Who hates Who?


In big letters above Barney Quick’s column on Wednesday, April 1st, it reads, “The Great Divide.” Mr. Quick was true to his name as he pointed out that there are “2 Columbuses.” He described the two sides as “those who have been pushing for the country’s transformation into something utterly different than it has been for 239 years, and the one composed of those who are horrified by such an agenda” [emphasis mine]. The fact that Mr. Quick’s math is a bit skewed is not the only thing worth noting.

Why are there two Columbuses, Mr. Quick?

If I’ve read your column correctly freedom “has been stood on its head” because those who support transformation believe that the “religious freedom” bill is conservative code for “free to discriminate.” You argue that “paralles to racial situation do not hold up” but according to Rev. Delman Coates, African-American Pastor of Mount Ennon Baptist Church in Clinton, MD., “As pastors and clergy leaders we… dispel the myth that all African Americans pastors are fundamentally opposed to the idea of marriage equality,” and African-American  Rev. Freddie D. Haynes, Senior pastor of Friendship-West Baptist Church in Dallas, in support of gay-marriage adds, “All people in this country should be afforded the same rights. No one entity owns civil rights.”

Again, there are two sides.

Now, it’s hard in a town like Columbus, where there are approximately one hundred Protestant churches (that’s about 1 church for every 430 people) to treat Christianity as a “niche belief system in our society.” Yet, that is precisely what Mr. Quick is trying to do with those who are “pro-transformation.” There are two Columbuses and two Americas simply because people like Mr. Quick, who fear change, are like stubborn children who want their way and nothing else. The problem with that is that, as one pastor once taught me, that which does not change, dies. Change is a very necessary part of growth. The fact that many of the supporters of this so-called “religious freedom” law are making the same arguments that were once made to defend segregation is proof that the divide is based on fear of change.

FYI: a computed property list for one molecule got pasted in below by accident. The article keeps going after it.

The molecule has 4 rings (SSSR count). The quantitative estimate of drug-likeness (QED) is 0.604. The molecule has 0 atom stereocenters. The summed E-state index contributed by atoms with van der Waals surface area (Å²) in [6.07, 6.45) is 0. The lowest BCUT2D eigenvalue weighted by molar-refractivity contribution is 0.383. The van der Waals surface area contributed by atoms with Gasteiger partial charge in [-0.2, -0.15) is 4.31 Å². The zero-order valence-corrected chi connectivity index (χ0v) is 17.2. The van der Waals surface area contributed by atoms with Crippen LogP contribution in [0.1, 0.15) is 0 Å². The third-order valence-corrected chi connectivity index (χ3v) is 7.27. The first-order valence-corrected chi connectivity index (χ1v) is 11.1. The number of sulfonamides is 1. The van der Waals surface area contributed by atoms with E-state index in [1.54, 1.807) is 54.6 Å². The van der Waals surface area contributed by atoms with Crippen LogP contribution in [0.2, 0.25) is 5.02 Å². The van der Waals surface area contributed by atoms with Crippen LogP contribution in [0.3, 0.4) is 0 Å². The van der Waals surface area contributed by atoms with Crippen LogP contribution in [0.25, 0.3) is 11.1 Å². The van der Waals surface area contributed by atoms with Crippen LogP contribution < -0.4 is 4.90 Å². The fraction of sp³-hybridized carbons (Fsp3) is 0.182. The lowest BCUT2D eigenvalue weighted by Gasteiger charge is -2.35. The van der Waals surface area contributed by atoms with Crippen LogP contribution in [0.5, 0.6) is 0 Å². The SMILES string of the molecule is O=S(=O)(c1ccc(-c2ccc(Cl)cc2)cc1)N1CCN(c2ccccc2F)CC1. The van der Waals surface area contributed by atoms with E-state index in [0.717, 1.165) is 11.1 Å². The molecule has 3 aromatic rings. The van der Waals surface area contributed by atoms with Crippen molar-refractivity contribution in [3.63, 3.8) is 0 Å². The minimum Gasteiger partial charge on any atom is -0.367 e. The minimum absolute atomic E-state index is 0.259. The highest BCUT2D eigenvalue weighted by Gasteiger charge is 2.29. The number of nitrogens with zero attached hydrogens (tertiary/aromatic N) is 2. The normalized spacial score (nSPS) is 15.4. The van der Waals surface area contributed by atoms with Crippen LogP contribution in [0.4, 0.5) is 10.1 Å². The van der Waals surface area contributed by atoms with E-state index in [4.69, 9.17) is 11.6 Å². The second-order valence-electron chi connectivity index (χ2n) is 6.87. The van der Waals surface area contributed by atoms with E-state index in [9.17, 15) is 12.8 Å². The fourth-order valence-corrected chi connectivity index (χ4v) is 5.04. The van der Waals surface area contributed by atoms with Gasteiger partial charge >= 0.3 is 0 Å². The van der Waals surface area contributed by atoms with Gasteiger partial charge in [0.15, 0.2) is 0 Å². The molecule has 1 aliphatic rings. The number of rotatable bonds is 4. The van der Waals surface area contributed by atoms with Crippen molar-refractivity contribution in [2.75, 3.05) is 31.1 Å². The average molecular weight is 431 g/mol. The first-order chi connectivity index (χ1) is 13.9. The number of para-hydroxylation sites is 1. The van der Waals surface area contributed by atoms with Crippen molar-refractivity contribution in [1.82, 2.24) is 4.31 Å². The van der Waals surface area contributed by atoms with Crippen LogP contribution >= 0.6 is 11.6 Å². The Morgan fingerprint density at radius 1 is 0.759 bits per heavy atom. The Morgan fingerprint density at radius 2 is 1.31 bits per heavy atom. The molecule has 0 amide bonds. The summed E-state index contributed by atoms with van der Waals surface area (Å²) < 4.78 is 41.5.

And while Mr. Quick believes that freedom is under attack, great defenders of freedom like Jeremy Bentham and John Stuart Mills would be quick to tell Barney that it is the greatest happiness of the greatest number that is the measure of right or wrong. The idea that one religion defines marriage for an entire state would be a direct contradiction to Bentham and Mills argument. But what did they know about freedom?

There are two Columbuses Mr. Quick, because those like you, who fear change and believe that their exercise of “religious freedom” supersedes the rights of others to be free from discrimination, refuse to join the rest of us here in the 21st century. Those people are stuck in 1960s, still fighting over who gets to sit at the bar or the front of the bus. That puts your math off by almost 50 years.



2 comments on “Who hates Who?

  1. I’m surprised you managed to type so many words and still avoid actually making an argument. You can claim RFRA is license to discriminate, but you can’t translate your sincerely held believe into reality without making a case.

    By all means, let’s actually have the debate. I’ve yet to see a liberal than can avoid fallacy or ad hominem for even a couple minutes on this particular topic (or most, for that matter).

    Liked by 1 person

    • First off, thanks for taking the time to dig up this blog and comment. I hope you read a few of the other articles and would love to hear your comments on them.

      I’m not exactly sure what you mean by “you can’t translate your sincerely held [belief] into reality without making a case.” As the Indianapolis Start stated on April 3, 2015 “The religious freedom law says the government cannot intrude on a person’s religious liberty unless it can prove a compelling interest in imposing that burden and do so in the least restrictive way.

      And, yes, that leaves room for interpretation. So what the law could actually accomplish, experts agree, will have to be assessed on a case-by-case basis, probably in court.” Now, Micah Clark of the American Family Association of Indiana was rather upset with the “fix” that Governor Pence signed saying that “Our legal advisors tell us that it actually changes our law in a way that could now erode religious freedom across Indiana.” What were the changes to SB101 that removed the protection that Micah Clark wanted and what did Micah Clark need protected from? Micah Clark has been a big proponent for banning same-sex marriage (http://www.indianapolismonthly.com/news-opinion/for-better-or-worse-micah-clark-on-gay-marriage/). What is it that Micah Clark and like-minded people would like to be able to do that current law does not protect them if they choose to do it?

      Liked by 1 person

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